Join Date: Feb 2000
Location: Annapolis, Md
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Re: Moment curves
A couple quick thoughts here;
That is a really lovely design. As anyone who has read any of my posts over the years would suspect, I really dislike the distortions that racing rules can impose on a boat designed as a racer first and a sailboat second, or even the boats that are styled after those race rule influenced designs. I argue that in any period there are wholesome designs that are only designed to be as good sailing boats as the technology of the day permits.
Seen from the perspective of today, it would be easy to argue that this boat has an enormous amount of wetted surface and and a pretty inefficient rig, but seen from the viewpoint of the period when she was designed, as compared to the RORC influenced racer-cruisers of the era, she would have been pretty fast, and seaworthy, with a lovely motion, and probably tolerate a larger carrying capacity with less negative impact. In other words, absent handicapping corrections on the race course, she would have been (and probably still would be) a lovely boat to own.
As AJonsson pointed out, I had not seen the note on the drawings which indicated which side of the line was windward. He is absolutely right that I was in error in my comments and assumptions about the side of the boat that the moments represent. Visualizing where the center of buoyancy would be with the hull heeled over, it is much easier to see the why the bow and stern curves are to windward and the miships to leeward, and that the shift in moments, is not because of the ends of the boat being submerged as I had surmissed, but because of the hull shape itself.
One observation which surprised me is that at 25 degrees of heel, the rail is nearly in the water. I found that surprising that modern boats with thier greater beam often do not put their rail in the water until they are heeled to 45 or so degrees. When I thought about this a little it occurs to me that one of the lovely features of older designs is that they do not 'jack up' with heel angle, meaning that the vertical center of gravity remains at approximately the same height, while on modern designs the surplus buoyancy in the hull and topsides, combined with their greater beam tends roll the boat vertically upward and actually raises the vertical center of gravity with heel. In doing so, the rotation of the boat means that the rail may be getting lower, but the hull is rising allowing a larger heel angle before the rail hits the water than might be expected otherwise.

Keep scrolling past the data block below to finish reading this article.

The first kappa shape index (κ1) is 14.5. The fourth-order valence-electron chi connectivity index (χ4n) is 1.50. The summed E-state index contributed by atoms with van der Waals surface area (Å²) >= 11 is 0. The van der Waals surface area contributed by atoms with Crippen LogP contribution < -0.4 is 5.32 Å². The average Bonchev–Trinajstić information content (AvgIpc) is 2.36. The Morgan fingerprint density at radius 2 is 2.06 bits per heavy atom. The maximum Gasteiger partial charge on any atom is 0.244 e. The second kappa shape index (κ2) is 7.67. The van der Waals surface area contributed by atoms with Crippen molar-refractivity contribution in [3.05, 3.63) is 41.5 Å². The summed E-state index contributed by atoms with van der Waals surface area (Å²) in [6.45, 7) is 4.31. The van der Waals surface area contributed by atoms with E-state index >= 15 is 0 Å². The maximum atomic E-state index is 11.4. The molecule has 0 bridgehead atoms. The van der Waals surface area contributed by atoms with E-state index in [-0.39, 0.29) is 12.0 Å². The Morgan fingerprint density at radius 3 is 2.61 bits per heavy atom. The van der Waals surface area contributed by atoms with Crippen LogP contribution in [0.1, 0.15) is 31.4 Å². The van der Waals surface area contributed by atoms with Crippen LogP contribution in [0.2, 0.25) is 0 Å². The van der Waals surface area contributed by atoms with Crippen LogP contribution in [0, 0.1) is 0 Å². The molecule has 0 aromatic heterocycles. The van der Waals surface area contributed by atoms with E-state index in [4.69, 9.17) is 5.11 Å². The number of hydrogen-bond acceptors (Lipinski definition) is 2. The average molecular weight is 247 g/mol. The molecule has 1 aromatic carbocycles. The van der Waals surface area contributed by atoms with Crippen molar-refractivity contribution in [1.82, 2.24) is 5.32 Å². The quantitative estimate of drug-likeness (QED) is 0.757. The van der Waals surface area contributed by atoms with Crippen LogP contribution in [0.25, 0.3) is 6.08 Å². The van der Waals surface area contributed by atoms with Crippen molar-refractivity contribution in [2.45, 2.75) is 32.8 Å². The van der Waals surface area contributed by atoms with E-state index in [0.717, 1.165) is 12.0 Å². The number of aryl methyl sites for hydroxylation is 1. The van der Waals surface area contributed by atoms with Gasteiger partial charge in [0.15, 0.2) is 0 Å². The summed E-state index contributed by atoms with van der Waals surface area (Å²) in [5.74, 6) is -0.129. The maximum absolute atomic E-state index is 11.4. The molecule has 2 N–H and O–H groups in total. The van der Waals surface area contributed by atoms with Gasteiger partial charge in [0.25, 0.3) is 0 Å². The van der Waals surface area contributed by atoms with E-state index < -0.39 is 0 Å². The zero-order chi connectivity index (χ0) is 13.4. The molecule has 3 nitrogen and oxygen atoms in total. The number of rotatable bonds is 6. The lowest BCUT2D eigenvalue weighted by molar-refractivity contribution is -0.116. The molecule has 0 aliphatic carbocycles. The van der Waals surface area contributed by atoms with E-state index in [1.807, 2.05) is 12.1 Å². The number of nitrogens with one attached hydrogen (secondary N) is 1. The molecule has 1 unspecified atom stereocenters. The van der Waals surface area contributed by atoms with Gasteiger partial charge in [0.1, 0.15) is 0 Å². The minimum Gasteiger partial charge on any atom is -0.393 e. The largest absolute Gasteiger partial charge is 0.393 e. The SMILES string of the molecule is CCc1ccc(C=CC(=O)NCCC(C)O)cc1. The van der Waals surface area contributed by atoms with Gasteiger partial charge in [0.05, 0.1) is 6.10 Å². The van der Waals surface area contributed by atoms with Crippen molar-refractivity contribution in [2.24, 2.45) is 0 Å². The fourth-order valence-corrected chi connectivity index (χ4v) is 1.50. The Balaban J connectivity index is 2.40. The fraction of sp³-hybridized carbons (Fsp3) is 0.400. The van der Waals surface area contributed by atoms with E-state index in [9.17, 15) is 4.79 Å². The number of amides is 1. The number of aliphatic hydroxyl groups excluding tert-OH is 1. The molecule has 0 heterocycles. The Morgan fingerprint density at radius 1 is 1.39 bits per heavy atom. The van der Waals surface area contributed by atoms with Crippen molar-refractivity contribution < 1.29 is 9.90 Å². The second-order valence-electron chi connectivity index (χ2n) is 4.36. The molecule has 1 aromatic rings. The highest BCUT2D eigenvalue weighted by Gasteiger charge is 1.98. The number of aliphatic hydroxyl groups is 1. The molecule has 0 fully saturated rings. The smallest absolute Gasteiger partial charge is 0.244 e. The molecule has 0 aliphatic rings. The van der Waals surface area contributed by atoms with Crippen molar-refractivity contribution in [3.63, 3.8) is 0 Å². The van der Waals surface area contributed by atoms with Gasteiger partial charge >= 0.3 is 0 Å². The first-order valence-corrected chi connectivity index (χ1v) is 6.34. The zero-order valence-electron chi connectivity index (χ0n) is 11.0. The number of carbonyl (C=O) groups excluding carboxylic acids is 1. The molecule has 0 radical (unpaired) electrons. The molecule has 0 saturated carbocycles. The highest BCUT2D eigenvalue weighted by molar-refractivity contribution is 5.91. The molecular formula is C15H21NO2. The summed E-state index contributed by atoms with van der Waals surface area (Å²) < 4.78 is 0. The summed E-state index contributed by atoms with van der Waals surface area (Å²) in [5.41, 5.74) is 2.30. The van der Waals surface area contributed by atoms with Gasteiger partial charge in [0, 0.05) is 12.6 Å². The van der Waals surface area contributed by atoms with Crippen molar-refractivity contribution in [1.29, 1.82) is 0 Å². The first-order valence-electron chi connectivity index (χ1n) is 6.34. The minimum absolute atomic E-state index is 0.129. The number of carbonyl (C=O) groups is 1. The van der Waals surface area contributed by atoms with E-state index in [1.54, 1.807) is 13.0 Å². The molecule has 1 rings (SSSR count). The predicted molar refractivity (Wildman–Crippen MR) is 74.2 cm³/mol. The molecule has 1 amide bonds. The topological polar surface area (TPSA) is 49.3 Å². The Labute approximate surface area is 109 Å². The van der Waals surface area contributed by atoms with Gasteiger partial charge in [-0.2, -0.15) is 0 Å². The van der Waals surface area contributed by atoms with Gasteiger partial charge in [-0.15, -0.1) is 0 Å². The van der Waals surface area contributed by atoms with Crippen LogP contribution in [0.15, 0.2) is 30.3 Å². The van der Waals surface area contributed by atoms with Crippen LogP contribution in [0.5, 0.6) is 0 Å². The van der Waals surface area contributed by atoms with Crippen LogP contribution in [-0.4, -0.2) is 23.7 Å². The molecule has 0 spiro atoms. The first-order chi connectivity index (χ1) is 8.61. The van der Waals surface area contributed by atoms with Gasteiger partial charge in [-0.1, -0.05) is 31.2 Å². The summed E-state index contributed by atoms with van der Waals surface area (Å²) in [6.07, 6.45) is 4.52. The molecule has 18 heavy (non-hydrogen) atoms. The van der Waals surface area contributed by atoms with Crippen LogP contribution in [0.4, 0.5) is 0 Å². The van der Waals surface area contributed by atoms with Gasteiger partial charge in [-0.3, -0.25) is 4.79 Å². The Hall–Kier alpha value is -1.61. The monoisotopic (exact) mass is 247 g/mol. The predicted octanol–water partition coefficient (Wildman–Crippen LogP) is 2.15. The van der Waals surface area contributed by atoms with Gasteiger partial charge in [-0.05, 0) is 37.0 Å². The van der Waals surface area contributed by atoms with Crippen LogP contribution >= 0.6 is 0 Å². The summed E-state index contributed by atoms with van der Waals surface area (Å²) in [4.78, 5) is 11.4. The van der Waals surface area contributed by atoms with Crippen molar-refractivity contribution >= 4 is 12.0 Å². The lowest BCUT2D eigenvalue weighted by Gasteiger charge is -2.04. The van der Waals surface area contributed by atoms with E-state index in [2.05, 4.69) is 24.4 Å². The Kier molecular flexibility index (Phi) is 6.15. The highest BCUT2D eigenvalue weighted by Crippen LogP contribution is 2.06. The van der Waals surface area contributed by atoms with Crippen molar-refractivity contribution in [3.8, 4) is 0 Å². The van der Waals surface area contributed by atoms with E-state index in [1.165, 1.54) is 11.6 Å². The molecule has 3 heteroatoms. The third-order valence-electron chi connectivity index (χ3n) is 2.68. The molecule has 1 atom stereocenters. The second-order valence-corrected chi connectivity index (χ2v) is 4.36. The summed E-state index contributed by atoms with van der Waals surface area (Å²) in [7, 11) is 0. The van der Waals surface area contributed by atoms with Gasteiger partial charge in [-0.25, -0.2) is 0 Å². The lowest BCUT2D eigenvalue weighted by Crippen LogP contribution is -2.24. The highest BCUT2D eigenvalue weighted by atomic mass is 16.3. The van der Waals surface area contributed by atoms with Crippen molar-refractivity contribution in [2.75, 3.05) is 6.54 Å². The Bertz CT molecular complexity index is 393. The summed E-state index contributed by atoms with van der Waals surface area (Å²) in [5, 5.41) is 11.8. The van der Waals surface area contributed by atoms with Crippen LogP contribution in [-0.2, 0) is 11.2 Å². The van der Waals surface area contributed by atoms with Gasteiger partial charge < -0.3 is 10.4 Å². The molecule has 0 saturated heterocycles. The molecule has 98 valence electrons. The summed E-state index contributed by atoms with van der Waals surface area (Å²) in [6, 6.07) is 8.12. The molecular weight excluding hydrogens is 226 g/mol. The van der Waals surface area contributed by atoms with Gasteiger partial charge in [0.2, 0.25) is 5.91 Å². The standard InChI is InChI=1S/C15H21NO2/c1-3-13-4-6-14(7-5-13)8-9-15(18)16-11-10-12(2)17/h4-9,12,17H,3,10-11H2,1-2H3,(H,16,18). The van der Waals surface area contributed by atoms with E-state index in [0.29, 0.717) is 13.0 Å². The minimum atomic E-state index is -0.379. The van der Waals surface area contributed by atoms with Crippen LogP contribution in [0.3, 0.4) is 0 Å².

I had read up on the Metacentric shelf theory at some point in my life. I believe that Colin Archer and Albert Strange were both proponents of this theory. While the theory has pretty much been discredited, in the days before computer simulations, it provided a way for designers to attempt to develop designs which remained comparatively in trim with heel, and so in theory predict a more forgiving design over a broader heel range.
I also respectfuly wanted to touch on Bob Perry's comment "The ends are probably damn near symetrical and close to the same volume. The change in fore and aft trim would have been at the most minimal." As I look at the body plan, I would tend to agree with that, but when I looked at the moments I saw a trend in the drawing with the moments shifting sharply from 'C' towards 'A' with heel. At 5 degrees C was roughly 75% of A, at 15 degrees C was roughly 52% of A and at 25 degrees C was roughly 41% of A. Similarly the moment bias in 'B' progressively shifts from being closer to C at 5 degrees to closer to A at 25 degrees. I would have to think that all things being equal this would have to impact trim with heel and so would love to hear Bob's comments on this. (Even if the comment is "Jeff, you are way over thinking this".)
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Curmudgeon at Large- and rhinestone in the rough, sailing my Farr 11.6 on the Chesapeake Bay
Last edited by Jeff_H; 09-28-2012 at 10:51 AM.